20 found
Order:
Disambiguations
Jason Adam Wasserman [17]Jason Wasserman [3]
See also
Jason Adam Wasserman
Oakland University William Beaumont School of Medicine
  1.  9
    Capacity for Preferences: Respecting Patients with Compromised Decision‐Making.Jason Adam Wasserman & Mark Christopher Navin - 2018 - Hastings Center Report 48 (3):31-39.
    When a patient lacks decision-making capacity, then according to standard clinical ethics practice in the United States, the health care team should seek guidance from a surrogate decision-maker, either previously selected by the patient or appointed by the courts. If there are no surrogates willing or able to exercise substituted judgment, then the team is to choose interventions that promote a patient’s best interests. We argue that, even when there is input from a surrogate, patient preferences should be an additional (...)
    Direct download (4 more)  
     
    Export citation  
     
    Bookmark   12 citations  
  2.  23
    When Respecting Autonomy Is Harmful: A Clinically Useful Approach to the Nocebo Effect.Daniel Londyn Menkes, Jason Adam Wasserman & John T. Fortunato - 2017 - American Journal of Bioethics 17 (6):36-42.
    Nocebo effects occur when an adverse effect on the patient arises from the patient's own negative expectations. In accordance with informed consent, providers often disclose information that results in unintended adverse outcomes for the patient. While this may adhere to the principle of autonomy, it violates the doctrine of “primum non nocere,” given that side-effect disclosure may cause those side effects. In this article we build off previous work, particularly by Wells and Kaptchuk and by Cohen :3–11.[Taylor & Francis Online], (...)
    Direct download (4 more)  
     
    Export citation  
     
    Bookmark   13 citations  
  3.  20
    Reasons to Amplify the Role of Parental Permission in Pediatric Treatment.Mark Christopher Navin & Jason Adam Wasserman - 2017 - American Journal of Bioethics 17 (11):6-14.
    Two new documents from the Committee on Bioethics of the American Academy of Pediatrics expand the terrain for parental decision making, suggesting that pediatricians may override only those parental requests that cross a harm threshold. These new documents introduce a broader set of considerations in favor of parental authority in pediatric care than previous AAP documents have embraced. While we find this to be a positive move, we argue that the 2016 AAP positions actually understate the importance of informed and (...)
    Direct download (2 more)  
     
    Export citation  
     
    Bookmark   12 citations  
  4.  34
    Experimental Evidence Showing That Physician Guidance Promotes Perceptions of Physician Empathy.Daniel Russell Hans, Priyanka Dubé & Jason Adam Wasserman - 2016 - Ajob Empirical Bioethics 7 (3):135-139.
    Direct download (2 more)  
     
    Export citation  
     
    Bookmark   4 citations  
  5.  14
    The Irrelevance of Origins: Dementia, Advance Directives, and the Capacity for Preferences.Jason Adam Wasserman & Mark Christopher Navin - 2020 - American Journal of Bioethics 20 (8):98-100.
    We agree with Emily Walsh (2020) that the current preferences of patients with dementia should sometimes supersede those patients’ advance directives. We also agree that consensus clinical ethics guidance does a poor job of explaining the moral value of such patients’ preferences. Furthermore, Walsh correctly notes that clinicians are often averse to treating patients with dementia over their objections, and that this aversion reflects clinical wisdom that can inform revisions to clinical ethics guidance. But Walsh’s account of the moral value (...)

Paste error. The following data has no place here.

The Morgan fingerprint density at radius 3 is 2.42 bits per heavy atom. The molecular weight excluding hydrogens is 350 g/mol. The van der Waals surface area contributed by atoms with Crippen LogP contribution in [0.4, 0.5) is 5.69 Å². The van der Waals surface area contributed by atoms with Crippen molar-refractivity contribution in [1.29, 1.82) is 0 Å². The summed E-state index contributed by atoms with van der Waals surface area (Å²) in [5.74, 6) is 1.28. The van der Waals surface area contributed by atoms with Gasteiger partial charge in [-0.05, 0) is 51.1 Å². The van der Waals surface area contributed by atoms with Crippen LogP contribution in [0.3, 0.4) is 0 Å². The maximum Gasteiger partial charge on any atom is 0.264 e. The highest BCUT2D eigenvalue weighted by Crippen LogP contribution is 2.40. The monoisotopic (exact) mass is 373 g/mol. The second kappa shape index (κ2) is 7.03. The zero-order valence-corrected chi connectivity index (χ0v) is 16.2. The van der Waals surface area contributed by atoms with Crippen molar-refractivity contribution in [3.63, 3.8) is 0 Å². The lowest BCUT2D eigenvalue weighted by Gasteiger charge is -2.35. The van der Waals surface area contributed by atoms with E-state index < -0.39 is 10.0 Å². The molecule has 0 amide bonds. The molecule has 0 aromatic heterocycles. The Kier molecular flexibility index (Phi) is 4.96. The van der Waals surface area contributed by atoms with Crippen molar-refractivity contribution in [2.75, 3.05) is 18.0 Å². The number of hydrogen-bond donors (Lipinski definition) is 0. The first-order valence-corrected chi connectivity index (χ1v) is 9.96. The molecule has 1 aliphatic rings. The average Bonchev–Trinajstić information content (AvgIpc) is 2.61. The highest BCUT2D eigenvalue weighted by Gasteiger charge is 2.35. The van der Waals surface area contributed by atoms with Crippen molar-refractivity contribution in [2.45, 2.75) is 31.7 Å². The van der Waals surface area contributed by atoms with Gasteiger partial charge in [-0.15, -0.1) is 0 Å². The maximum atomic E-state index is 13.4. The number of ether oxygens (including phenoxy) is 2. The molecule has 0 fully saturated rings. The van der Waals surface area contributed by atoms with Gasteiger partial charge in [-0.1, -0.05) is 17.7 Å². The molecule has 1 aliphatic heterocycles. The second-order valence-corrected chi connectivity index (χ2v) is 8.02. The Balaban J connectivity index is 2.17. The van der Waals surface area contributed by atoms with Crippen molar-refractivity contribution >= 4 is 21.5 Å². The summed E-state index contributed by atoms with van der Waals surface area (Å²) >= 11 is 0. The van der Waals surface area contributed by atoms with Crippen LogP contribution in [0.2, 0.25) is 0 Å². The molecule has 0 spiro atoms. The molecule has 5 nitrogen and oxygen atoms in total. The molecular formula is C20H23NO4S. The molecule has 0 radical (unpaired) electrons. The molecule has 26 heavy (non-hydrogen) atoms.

Direct download (2 more)  
     
    Export citation  
     
    Bookmark   1 citation  
  6.  14
    Capacity for Preferences and Pediatric Assent: Implications for Pediatric Practice.Mark Christopher Navin & Jason Adam Wasserman - 2019 - Hastings Center Report 49 (1):43-51.
    Children’s preferences about medical treatment—like the preferences of other patients—hold moral weight in decision-making that is independent of considerations of autonomy or best interests. In light of this understanding of the moral value of patient preferences, the American Academy of Pediatrics could strengthen the ethical foundation for its formal guidance on pediatric assent.
    Direct download (5 more)  
     
    Export citation  
     
    Bookmark   1 citation  
  7.  5
    When Do Pediatricians Call the Ethics Consultation Service? Impact of Clinical Experience and Formal Ethics Training.Mark C. Navin, Jason Adam Wasserman, Susanna Jain, Katie R. Baughman & Naomi T. Laventhal - 2020 - AJOB Empirical Bioethics 11 (2):83-90.
    Background: Previous research shows that pediatricians inconsistently utilize the ethics consultation service (ECS). Methods: Pediatricians in two suburban, Midwestern academic hospitals were asked to reflect on their ethics training and utilization of ECS via an anonymous, electronic survey distributed in 2017 and 2018, and analyzed in 2018. Participants reported their clinical experience, exposure to formal and informal ethics training, use of formal and informal ethics consultations, and potential barriers to formal consultation. Results: Less experienced pediatricians were more likely to utilize (...)
    Direct download (2 more)  
     
    Export citation  
     
    Bookmark   1 citation  
  8.  15
    Harm and Parental Permission: A Response to Our Critics.Mark Christopher Navin & Jason Adam Wasserman - 2017 - American Journal of Bioethics 17 (11):W1-W4.
    Direct download (2 more)  
     
    Export citation  
     
    Bookmark   1 citation  
  9.  14
    On Art and Science: An Epistemic Framework for Integrating Social Science and Clinical Medicine.Jason Adam Wasserman - 2014 - Journal of Medicine and Philosophy 39 (3):279-303.
    Calls for incorporating social science into patient care typically have accounted for neither the logistic constraints of medical training nor the methodological fallacies of utilizing aggregate “social facts” in clinical practice. By elucidating the different epistemic approaches of artistic and scientific practices, this paper illustrates an integrative artistic pedagogy that allows clinical practitioners to generate social scientific insights from actual patient encounters. Although there is no shortage of calls to bring social science into medicine, the more fundamental processes of thinking (...)
    Direct download (3 more)  
     
    Export citation  
     
    Bookmark   2 citations  
  10.  60
    Problematics of Grounded Theory: Innovations for Developing an Increasingly Rigorous Qualitative Method.Jason Adam Wasserman, Jeffrey Michael Clair & Kenneth L. Wilson - 2009 - Qualitative Research 9 (3):355-381.